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Professor Rosalind Crone returns as expert consultant for third series of Lady Killers

Professor Rosalind Crone and Lucy Worsley sit in leather armchairs around a wooden table in a Victorian library

Professor Rosalind Crone returns as historical consultant for the third series of Lady Killers with Lucy Worsley, appearing throughout the series providing her expertise. The 10-part series broadcasts from 10 January on BBC Radio Four and on BBC Sounds.

Ros was historical consultant for the first two series, working with Lucy, and Lady Killers was one of the top ten most popular BBC podcasts in both 2022 and 2023. The third series is a co-production between the OU and the BBC, opening up new opportunities.

The true-crime series is unique, in using historical cases of female killing to reflect on the lives of women in the past and the present. An all-female team, which includes a historian and a contemporary expert, investigate the ordinary lives and extraordinary crimes of women of the 19th and 20th centuries, from a feminist perspective. Ros explains that “this is a series about women - their lives and problems - and we wanted to hear what they had to say about the circumstances they found themselves in. Each episode includes their words, extracted from the surviving historical evidence.”

“Series 3 is really fresh. We cover all new themes, there is no overlap with the previous two series.”

Ros has created content for BBC Connect around two of the cases, which “stand out from the point of view of an historian: a case from Australia, the killing of an Aboriginal child who had been put into care, the circumstances of which allows us to recover the testimonies of First Nations women; and a case of infanticide from Northern Ireland, where we had very few sources to work with but were able to piece together a compelling story which draws attention, once again, to the devastating choices made by women with unwanted pregnancies at a time of financial hardship and social stigma surrounding illegitimacy.”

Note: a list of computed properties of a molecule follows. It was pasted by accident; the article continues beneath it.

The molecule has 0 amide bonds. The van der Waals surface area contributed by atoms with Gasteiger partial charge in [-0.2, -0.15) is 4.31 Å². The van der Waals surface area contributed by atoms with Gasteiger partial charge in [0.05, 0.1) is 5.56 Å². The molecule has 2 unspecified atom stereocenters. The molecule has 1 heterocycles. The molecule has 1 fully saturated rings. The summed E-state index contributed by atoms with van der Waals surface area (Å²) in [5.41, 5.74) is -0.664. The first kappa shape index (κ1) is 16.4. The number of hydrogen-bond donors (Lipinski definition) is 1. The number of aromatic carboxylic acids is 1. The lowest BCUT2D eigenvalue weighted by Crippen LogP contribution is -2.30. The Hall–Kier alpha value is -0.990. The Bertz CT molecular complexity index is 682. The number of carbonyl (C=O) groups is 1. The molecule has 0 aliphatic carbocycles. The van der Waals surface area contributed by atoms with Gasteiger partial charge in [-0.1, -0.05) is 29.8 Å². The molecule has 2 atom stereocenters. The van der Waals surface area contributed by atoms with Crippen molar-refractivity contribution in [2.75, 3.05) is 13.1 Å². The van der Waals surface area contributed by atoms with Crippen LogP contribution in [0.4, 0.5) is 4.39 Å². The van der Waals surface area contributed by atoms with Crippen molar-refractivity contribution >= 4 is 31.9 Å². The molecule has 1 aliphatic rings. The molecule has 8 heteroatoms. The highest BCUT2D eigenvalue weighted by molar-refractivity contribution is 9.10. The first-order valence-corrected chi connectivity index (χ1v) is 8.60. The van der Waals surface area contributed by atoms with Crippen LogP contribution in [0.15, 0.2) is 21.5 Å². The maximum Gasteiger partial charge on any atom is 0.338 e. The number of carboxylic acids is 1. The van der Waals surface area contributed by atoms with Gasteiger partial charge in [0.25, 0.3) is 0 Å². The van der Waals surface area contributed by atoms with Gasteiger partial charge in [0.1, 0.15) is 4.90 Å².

The new series features prominently in BBC History Magazines January 2024 edition, with a startling  front cover and Ros summarising six cases within its pages, including Alice Mitchell’s attack on her childhood sweetheart which challenged contemporary attitudes toward female same-sex relationships; the terrible “black cloud” suffered by Mary Ann Brough, wet nurse to the Prince of Wales; and Mary Surratt, the first woman to be executed by the US Federal government – for her part in the assassination of Abraham Lincoln.

Ros notes that the third series being an OU/BBC co-production provides “an opportunity to invite listeners behind the scenes, to see how we put the series together and, crucially, to gain insights into how historians work.” The interactive content on OU Connect enables you to watch exclusive conversations between the presenters, hear the letters of Lady Killers brought to life, gain insights into how historians track down evidence, and find out more about the recovery of women's voices.

Recipient of an ‘Innovation in Teaching Prize’ from the Royal Historical Society in 2022, Ros has also created a free course Exploring the history of prisoner education, with a short accompanying video series. The course is recommended for the professional development of anyone working in prisons or criminal justice, as well as for prisoners who want to try higher-level learning and to reflect on their educational experiences.

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